The use of mixed-place soil stabilisation for road construction has increased considerably during the last few years, and a number of mixing machines designed specifically for this type of work are now available. The relative merits of these machines have been the subject of much discussion and controversy, and this report describes a series of tests carried out by the Main Roads Department, Queensland, in an attempt to provide some data on which the relative capabilities of some of these machines might be assessed. In order to give even a moderate coverage of the various combinations of the three main variables, viz. materials to be mixed, speed of travel of mixing machine and number of mixing passes, an extensive and expensive testing programme would have been necessary. It must therefore be emphasized that the results and conclusions to be drawn from this rather limited experiment apply only to the particular conditions of the test.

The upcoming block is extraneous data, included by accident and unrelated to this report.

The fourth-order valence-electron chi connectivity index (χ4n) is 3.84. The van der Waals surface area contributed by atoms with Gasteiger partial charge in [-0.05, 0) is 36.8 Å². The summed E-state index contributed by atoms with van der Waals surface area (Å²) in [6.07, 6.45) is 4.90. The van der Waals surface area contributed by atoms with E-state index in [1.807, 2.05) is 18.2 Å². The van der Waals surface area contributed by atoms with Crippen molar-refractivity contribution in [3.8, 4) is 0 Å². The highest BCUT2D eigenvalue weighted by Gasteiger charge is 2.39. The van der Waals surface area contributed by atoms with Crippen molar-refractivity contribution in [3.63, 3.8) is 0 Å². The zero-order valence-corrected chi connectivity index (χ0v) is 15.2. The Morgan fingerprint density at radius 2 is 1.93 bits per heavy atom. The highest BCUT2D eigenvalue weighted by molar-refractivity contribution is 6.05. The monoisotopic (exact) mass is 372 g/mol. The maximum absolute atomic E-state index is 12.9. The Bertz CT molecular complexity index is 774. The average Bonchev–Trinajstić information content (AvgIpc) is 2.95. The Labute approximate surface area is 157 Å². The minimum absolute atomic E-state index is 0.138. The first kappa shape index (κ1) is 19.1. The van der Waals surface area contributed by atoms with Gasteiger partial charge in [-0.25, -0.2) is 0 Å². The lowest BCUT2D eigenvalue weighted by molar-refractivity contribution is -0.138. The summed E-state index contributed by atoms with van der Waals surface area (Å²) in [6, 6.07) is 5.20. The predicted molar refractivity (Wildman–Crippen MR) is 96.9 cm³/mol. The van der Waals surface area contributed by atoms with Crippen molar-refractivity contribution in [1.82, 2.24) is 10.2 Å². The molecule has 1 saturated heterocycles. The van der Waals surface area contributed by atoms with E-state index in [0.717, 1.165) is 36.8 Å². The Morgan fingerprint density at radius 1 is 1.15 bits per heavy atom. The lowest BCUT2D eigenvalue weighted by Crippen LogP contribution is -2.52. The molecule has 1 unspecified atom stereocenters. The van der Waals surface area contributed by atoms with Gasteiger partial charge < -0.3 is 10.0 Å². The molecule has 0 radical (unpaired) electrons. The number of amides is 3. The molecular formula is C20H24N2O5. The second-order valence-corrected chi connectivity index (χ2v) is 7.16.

Media Info

  • Features: Figures; Photos;
  • Pagination: p. 38-43
  • Serial:

Subject/Index Terms

Filing Info

  • Accession Number: 00084097
  • Record Type: Publication
  • Files: TRIS
  • Created Date: Jul 15 1975 12:00AM